To my knowledge, it is the best study of the topic ever done since the Subercase Report. And there you are: an overall improvement of the tracks would have been enough, some new cuttings to smoothe lines… Nothing to worry about that much. But the Superior Government decided otherwise, and started a neverending nightmare of expenses. Don’t you go believing one word of those little speeches that gloss the supposed benefits of so-called “standard” gauge. We might make a little historical overview of the incidents that led to its adoption in Britain… but not in Ireland: it is “standard” not even in the United Kingdom, which retains to this date 206.61 miles (330.58 km) of 5′ 3″ broad gauge in the six Ulster counties. If someone tells you a tale about “high speed” being only possible with “standard” gauge, please ask him or her for the Euromed trains, which were just Alstom’s TGV,s with Iberian gauge bogies. They have run quite successfully between 1997 and 2009, have gone through the workshops of La Sagra to get “standard” bogies, and will remain in service in the AVE lines until the Superior Government decides otherwise. I am writing a little chronicle about rail gauges in the world. The starting point of our trip will be, of course, Australia.


The first TGV train  –


Well… We are already building the Spanish High-Speed railways. A network centered in Paris… oops, I mean, in Madrid, which repeats one by one -again- all the errors of the radial model in France, which has an exemplary public transport and a highly centralized administration. To make matters worse, the thing comes with several aggravating circumstances. You know that the mountainous terrain of this country is the second most difficult in Europe to make railways. The winner is, of course, Switzerland. The Swiss Confederation has an exemplary public transport and a highly decentralized administration. Another day, if you so wish, we can reflect on these facts… No way to account for them within the current Taifa philosophy.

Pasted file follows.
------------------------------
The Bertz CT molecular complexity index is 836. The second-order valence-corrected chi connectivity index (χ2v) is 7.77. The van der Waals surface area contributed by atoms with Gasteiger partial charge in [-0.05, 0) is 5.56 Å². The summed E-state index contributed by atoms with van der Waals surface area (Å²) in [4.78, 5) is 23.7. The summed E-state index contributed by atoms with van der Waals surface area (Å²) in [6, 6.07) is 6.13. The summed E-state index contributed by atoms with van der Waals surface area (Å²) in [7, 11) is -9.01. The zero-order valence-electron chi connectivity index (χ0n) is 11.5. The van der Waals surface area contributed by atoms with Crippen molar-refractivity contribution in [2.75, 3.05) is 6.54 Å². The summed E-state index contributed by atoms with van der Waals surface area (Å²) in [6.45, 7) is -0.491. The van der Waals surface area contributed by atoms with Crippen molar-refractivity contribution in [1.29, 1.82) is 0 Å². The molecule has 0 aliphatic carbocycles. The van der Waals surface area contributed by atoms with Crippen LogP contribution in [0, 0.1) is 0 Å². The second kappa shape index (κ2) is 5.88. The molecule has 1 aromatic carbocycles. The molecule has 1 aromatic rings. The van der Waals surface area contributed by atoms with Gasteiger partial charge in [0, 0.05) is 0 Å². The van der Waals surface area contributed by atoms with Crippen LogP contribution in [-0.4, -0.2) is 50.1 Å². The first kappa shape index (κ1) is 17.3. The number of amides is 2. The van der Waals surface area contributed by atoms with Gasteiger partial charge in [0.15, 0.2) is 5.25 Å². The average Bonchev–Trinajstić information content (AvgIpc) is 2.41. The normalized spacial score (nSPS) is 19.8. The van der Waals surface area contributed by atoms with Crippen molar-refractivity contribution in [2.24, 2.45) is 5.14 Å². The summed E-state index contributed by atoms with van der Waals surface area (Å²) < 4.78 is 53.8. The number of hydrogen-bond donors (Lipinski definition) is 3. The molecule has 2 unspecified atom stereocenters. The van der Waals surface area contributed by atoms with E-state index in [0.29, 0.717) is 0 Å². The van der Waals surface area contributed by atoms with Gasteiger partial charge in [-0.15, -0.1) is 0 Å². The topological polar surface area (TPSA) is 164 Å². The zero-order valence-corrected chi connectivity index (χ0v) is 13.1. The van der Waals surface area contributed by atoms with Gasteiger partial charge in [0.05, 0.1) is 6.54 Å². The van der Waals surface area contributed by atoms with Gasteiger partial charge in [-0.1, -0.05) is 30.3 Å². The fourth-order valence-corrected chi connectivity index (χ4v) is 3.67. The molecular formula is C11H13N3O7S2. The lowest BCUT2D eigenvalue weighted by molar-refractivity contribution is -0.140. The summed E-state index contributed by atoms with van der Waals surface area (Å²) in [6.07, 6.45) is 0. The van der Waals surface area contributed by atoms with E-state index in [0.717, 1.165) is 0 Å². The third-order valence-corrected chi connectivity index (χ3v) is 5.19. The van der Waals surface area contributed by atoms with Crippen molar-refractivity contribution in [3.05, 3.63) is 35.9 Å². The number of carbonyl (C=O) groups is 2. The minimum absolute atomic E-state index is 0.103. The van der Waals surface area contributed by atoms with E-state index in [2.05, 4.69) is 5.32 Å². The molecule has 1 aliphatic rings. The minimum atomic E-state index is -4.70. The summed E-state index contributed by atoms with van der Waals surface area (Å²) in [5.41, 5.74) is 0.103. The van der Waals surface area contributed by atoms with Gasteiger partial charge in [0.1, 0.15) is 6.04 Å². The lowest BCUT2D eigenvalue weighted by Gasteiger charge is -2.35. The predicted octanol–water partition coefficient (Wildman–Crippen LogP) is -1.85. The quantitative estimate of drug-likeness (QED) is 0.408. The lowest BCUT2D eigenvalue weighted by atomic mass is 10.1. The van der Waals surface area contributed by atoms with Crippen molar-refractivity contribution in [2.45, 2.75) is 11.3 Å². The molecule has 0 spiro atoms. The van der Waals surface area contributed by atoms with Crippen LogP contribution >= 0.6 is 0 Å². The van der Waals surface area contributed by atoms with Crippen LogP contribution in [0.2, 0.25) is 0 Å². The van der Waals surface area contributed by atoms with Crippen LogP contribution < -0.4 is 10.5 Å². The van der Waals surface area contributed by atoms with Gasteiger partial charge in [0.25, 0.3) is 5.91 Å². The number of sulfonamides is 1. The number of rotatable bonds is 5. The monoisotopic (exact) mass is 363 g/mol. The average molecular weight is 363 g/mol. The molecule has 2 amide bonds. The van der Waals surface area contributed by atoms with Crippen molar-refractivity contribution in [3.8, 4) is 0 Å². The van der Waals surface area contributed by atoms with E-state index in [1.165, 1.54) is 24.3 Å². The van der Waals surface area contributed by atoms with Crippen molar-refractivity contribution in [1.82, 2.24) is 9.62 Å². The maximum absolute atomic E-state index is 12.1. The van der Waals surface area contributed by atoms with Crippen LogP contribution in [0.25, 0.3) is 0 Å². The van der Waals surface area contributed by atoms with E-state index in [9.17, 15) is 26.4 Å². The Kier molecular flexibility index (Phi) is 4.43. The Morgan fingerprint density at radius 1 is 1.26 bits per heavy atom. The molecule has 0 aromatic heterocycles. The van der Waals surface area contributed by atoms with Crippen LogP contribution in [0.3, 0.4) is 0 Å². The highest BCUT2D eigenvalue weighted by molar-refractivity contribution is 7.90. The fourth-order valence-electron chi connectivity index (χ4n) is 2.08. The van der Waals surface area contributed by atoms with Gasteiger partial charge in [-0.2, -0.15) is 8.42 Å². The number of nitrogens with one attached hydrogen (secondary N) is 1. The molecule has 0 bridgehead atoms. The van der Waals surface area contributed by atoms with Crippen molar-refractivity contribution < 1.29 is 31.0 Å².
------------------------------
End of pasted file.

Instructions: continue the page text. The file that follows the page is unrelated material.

The AVE network was born under the rule of the ineffable Railway Infrastructure Manager (GIF). That entity built railways with the philosophy that governs the roads. Its no less ineffable successor, the Railway Infrastructure Administrator (ADIF), followed the same line of thought. The results are obvious.

The Subercase Report is a basic document, essential for the study we are facing today. It gives us an analysis of the problem that I deem so useful right now as it undoubtedly was in 1844. The first rail vehicles could run either on regular roads or on some rail lines that were just carriage roads reinforced with iron bars to prevent rutting. At that time nobody had envisioned segregating freight traffic, moving long distance passengers or solving the daily trips of commuters.

But the benefits are inseparable from the drawbacks. As Edward de Bono says, “We may need to solve problems not by removing the cause but by designing the way forward even if the cause remains in place.”


Mohit Kumar Tandel  –  tandelbaba  at  YouTube  –  [ IRFCA ]  Gujarat express overtake by ADI Shatabdi!!!!!!!!!!!!!!!!!!!


If you so wish, we may discuss the “recipes” of Indian Railways to increase speed and capacity. Right now, fast Shatabdi and Rajdhani must overtake dozens of trains every day. This is good for some passengers… but delays everyone else, including freight. The British Race to the North was run on the same principles… but it did not last very much. As to capacity, twenty cars offer a lot of seats… but they must be comfortable. Freight should be given the importance it has. Dedicated freight corridors are a priority. And we must highlight the Project Unigauge: regauge over 12,000 (yes, twelve thousand) kilometers of narrow-gauge railways to 5′ 6″ broad gauge. In the words of D. Emilio Fernández Fernández, “We must make a railway of the poor to make it profitable.” By the same token, we must not make stupid investments in stupid roads, stupid airports, or stupid railways. As far as I know, D. Emilio has not said this, but it’s quite obvious. We should have some tea and discuss these matters at some length…

Links for more information

The Broad Gauge Society

Imperial units  –
“Lo que pienso del TGV”  (in Spanish)
Train à Grande Vitesse
(( Standard in Britain… but not in Ireland: “standard” not even in the United Kingdom ))
Cape or “CAP” gauge
Iron Duke Class
Great Western Railway
Alta Velocidad Española  (AVE)
Nuevo Acceso Ferroviario a Andalucía  (NAFA) – in Spanish

Lateral Thinking

Iberian gauge
Indian Railways’ “recipes”  (( pending ))
Bay Area Rapid Transit  (BART)
Industrial complementarities and potential synergies ((pending))
D. Emilio Fernández Fernández  (( pending ))
Informe Subercase
I have three articles on the Subercase Report…
(( pending, of course ))


Rail gauges…

The broad gauge in the world…

High-speed railways…

The Myth of the “Standard” Gauge…

Railway and railways / Railroad and railroads…

Original en castellano…